Anya McCoy is one of the pioneers of Natural Perfumery, and being a Landscape Architect, she has appropriately chosen to dedicate each perfume in her line to famous botanical gardens around the world such as Fairchild and Riverside (a citrus-ambery perfume which was recently discontinued) as well as imaginary/mythical ones, like her goat-haired fougere fragrance, Pan. Anya is also the queen of tincturing rare tropical flowers that she grows in her garden, and which do not submit their essences to any form of distillation. The tinctures give a certain depth and complexity as well as a vivid aura – as if the perfume is breathing with life.

Fairchild can be had via Anya's Garden webstore, in parfum Extrait (3.5ml for $40), Eau de Parfum (15ml for $80) or in sample spray size (2ml for $20). A smaller size sample, for one or two application is also available for $5.

To read other opinions of Fairchild, visit:
The Perfume Bee
Perfume Shrine
Noteworthy Fragrances

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Friday, June 29, 2007


Tango Shadow, originally uploaded by sk8rsherman.

Tango is one of my favourites from the Aftelier line. And one of the newest addition to it (it was launched this winter along with Orchid – which is my absolute favourite perfume by Mandy Aftel). Tango is a subtle and sexy perfume that leaves you with a taste for more, and is an example for the complexity and versatility of the champaca flower.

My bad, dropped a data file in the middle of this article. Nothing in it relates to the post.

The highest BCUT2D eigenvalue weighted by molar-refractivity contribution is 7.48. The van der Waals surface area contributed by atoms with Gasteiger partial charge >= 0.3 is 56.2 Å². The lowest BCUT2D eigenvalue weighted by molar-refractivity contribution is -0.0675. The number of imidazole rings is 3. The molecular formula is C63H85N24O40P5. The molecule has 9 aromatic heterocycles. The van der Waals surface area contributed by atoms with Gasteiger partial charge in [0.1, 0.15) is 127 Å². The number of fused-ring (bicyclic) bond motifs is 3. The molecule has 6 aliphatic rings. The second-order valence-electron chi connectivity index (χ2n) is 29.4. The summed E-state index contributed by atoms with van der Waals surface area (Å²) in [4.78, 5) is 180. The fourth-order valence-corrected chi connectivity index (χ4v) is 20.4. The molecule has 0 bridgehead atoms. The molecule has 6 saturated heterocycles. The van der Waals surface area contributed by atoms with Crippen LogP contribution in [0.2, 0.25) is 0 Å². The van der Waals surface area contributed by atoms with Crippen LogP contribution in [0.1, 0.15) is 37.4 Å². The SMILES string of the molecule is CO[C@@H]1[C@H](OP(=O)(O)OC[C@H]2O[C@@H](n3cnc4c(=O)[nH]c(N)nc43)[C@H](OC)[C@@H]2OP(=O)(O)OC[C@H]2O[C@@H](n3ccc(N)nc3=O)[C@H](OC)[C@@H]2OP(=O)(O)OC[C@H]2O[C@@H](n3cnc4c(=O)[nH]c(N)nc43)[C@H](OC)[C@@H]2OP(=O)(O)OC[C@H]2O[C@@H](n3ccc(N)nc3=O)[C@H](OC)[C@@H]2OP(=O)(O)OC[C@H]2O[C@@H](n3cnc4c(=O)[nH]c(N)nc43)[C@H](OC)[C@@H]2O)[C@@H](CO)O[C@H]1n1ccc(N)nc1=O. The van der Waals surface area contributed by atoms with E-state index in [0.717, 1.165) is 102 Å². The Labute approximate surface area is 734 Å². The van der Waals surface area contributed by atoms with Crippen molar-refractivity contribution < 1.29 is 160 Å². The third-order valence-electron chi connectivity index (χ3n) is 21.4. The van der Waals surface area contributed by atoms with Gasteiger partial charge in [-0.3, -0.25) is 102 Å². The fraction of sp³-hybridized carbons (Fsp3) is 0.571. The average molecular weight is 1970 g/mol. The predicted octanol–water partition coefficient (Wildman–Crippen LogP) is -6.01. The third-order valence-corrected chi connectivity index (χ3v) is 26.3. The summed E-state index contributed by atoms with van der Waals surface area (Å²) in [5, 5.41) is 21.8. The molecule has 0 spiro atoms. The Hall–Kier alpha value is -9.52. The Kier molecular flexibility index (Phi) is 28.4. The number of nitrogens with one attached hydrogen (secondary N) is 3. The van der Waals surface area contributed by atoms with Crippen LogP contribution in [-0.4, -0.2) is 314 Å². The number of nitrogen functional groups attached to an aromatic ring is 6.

Tango starts smoky and rubbery with notes of myrrh and Choya Nakh (an essence of toasted seashells from India). Like asphalt heating in the scorching sun, it may feel overbearing but at the same time casts its magic upon the pedestrians as long as they don’t get burnt...

Than it softens into a soft, almost buttery floral perfume dominated by the rich, full-bodied and slightly fruity spiciness of red champaca and the creamy powderiness of tuberose. The dry down is complex and interesting, mostly a continuation of the tropical floral accord, but much softer, and well blended into the skin. A note of tonka bean helps balance the headiness of the florals and bring sweetness to the initial burnt impression. This olfactory dance lasts for a very long time, in a soft, muted manner –calculated like the controlled passion of the Tango steps, and never overpowering. The Tango dancer here really knows how to restrain her feelings and maintain her dignity through a brutally painful romance.

Tango is available via Aftelier's website, and retailers that carry the line. 1/4oz Parfum Extrait is $140, a miniature of 2ml is $40, and samples of about 1/2ml can be had for $5 each (sold in threes for a total of $15).

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Thursday, June 28, 2007

First Solid Perfume Workshop

Ceramic Casseroles, originally uploaded by Ayala Moriel.

My first ever solid perfume workshop happened tonight and was plenty of fun! Everybody just loved the perfume they've created for themselves. I had a great time too, as there is nothing more pleasant for me than to share my passion and knowledge with like minded people who love and appreciate scent, and are eager to learn.

I was also happy that we had just enough time and didn't need to rush anything at all. We started with tea and than smelled all the essences that I had picked for us to use. We than planed our perfumes and went step by step through the process of fragrance creation, drop by drop until each one was happy with the result. The